Victoria plans to double the number of voting machines and increase the number of polling stations for the next municipal election to try to avoid a repeat of long lineups and waits at the polls last fall.
Councillors have agreed to recommendations in a report from city clerk and chief election officer Chris Coates on lessons learned from the 2018 vote.
“The main issue of concern from the public was the length of time spent in the line at voting locations,” Coates said in his report, noting waits of 45 minutes to an hour were not uncommon.
Coates said the estimated cost of renting additional voting machines for each polling station is $25,000, which he said is small in relation to the $320,000 election budget.
The cost of setting up additional polling stations has yet to be determined.
Victoria saw a 43.5 per cent voter turnout in October, the largest recorded turnout in a city election, up from 39 per cent in the previous election.
That translated to 29,707 ballots cast — 5,042 more than in 2014 and an increase of more than 12,000 from the 2011 election.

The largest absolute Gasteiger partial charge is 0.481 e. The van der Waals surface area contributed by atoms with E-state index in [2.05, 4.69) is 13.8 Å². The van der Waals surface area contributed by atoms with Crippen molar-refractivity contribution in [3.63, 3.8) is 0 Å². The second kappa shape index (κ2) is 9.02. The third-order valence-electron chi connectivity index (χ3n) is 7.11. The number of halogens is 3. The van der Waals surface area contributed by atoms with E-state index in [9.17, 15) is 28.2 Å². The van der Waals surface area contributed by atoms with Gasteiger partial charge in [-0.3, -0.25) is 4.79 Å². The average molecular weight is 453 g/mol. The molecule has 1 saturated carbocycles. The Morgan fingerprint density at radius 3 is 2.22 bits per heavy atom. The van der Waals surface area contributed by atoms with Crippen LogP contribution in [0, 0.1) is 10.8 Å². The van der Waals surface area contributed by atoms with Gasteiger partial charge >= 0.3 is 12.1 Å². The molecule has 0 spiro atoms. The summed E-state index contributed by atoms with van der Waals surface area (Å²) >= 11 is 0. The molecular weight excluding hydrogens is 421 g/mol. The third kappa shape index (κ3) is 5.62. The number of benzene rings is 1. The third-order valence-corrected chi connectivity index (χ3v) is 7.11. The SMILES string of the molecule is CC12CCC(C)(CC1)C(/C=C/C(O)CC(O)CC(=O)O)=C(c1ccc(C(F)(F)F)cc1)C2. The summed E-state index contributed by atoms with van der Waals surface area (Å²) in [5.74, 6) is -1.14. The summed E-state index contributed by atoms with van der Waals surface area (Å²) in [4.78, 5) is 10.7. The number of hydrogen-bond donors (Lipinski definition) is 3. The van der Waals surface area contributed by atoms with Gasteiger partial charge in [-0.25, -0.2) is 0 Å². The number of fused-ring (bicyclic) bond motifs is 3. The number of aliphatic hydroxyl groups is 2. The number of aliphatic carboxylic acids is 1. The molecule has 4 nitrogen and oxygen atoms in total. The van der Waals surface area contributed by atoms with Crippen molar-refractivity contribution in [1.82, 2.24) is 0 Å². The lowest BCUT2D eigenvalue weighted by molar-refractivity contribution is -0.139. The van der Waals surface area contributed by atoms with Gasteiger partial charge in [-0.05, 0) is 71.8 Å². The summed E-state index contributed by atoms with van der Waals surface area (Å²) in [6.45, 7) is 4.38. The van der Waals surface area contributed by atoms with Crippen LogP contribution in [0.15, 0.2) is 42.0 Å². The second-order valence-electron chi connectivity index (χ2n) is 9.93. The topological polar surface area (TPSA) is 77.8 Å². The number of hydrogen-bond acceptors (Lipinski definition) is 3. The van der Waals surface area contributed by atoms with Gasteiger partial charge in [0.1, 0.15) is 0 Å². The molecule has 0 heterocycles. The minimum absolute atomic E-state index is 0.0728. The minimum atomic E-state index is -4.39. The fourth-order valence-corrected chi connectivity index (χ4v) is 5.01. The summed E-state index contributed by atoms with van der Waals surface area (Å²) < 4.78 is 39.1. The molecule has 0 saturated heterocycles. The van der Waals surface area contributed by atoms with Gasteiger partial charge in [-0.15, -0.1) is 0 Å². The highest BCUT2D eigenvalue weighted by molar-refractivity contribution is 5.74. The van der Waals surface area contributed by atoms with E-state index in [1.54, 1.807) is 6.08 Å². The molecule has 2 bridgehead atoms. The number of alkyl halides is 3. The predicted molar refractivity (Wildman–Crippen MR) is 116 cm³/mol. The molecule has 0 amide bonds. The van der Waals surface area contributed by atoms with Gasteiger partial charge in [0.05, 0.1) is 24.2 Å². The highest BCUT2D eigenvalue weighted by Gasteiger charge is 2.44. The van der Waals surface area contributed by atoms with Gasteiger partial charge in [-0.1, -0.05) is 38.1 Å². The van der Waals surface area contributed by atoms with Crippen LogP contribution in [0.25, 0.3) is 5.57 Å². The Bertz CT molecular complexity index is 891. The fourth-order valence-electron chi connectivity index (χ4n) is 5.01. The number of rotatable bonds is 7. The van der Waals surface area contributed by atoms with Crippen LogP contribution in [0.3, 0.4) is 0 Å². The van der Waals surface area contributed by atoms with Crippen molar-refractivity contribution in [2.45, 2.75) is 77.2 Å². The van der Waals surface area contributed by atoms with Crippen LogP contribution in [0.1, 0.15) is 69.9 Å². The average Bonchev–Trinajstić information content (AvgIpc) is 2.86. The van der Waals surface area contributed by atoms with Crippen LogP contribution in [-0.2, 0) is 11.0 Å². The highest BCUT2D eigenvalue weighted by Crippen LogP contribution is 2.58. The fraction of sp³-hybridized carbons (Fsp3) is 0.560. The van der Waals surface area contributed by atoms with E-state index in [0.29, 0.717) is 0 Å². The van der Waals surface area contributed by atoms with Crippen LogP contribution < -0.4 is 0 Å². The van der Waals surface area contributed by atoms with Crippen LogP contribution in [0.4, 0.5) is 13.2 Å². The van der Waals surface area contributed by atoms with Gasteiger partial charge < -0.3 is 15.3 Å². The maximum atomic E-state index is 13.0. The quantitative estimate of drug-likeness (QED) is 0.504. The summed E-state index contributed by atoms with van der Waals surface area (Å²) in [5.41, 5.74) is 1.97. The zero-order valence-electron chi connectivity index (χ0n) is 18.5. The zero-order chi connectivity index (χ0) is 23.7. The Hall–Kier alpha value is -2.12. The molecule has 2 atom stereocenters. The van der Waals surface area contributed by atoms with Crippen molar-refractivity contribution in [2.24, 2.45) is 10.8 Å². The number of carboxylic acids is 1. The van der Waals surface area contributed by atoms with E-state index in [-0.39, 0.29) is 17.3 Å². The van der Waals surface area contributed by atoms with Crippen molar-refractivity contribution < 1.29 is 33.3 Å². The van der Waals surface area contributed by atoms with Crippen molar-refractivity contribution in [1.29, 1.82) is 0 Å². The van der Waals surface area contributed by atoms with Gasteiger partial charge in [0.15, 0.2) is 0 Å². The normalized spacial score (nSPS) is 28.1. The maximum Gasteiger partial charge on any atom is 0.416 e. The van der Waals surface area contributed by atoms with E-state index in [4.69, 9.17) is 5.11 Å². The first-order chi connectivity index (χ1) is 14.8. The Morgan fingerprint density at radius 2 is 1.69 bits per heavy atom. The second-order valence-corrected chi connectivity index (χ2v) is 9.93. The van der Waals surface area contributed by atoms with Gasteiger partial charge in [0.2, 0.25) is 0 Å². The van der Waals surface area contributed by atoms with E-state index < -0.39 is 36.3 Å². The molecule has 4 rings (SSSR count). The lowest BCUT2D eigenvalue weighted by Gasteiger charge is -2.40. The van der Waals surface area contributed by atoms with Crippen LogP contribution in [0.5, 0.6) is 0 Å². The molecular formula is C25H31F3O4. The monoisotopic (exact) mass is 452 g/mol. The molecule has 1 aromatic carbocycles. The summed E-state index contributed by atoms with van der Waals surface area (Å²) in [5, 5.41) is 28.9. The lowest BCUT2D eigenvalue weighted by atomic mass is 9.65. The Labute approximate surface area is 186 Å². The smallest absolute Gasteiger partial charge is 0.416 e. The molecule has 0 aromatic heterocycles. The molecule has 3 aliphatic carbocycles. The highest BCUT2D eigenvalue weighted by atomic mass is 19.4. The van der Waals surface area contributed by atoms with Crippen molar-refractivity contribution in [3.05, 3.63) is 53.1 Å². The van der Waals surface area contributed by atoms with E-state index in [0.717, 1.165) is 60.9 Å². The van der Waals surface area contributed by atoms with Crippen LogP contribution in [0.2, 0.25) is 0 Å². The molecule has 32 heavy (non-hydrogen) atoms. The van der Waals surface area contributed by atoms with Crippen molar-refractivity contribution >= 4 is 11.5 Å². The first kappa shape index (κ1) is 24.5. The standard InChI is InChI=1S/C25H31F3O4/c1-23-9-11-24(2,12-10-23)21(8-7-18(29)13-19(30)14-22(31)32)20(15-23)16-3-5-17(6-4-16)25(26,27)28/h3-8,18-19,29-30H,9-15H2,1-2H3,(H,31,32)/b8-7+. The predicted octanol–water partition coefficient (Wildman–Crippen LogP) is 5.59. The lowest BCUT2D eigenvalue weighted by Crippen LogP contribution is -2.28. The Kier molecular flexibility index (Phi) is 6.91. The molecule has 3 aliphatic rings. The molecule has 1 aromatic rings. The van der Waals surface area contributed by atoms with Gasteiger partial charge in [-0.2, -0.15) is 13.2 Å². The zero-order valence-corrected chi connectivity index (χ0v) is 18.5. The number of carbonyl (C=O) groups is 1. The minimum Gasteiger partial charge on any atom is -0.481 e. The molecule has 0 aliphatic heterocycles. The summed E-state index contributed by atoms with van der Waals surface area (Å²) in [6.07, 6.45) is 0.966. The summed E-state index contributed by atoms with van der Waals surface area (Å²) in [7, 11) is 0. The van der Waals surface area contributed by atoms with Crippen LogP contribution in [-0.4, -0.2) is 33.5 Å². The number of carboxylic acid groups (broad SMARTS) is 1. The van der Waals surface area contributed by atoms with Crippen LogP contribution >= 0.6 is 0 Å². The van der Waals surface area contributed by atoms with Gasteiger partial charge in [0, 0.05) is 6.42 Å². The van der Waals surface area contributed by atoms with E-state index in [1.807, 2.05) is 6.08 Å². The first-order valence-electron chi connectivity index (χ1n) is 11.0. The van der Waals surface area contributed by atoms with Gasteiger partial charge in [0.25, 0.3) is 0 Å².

The city set up 12 voting places on general election day. In addition, there were six advance voting opportunities, mail-in ballots and special voting stations at care homes with 50 or more residents.
A total of 4,791 advance votes were cast, up from 3,144 in the previous election, along with 197 mail-in ballots and 403 ballots cast at care homes.
Meanwhile, Coates ballparked the cost of a council byelection, should it become necessary, at about $200,000.
Coun. Laurel Collins has announced her intention to seek the NDP nomination for the fall federal election in the hope of succeeding Victoria MP Murray Rankin, who has announced his retirement.
Source:: Vancouver Sun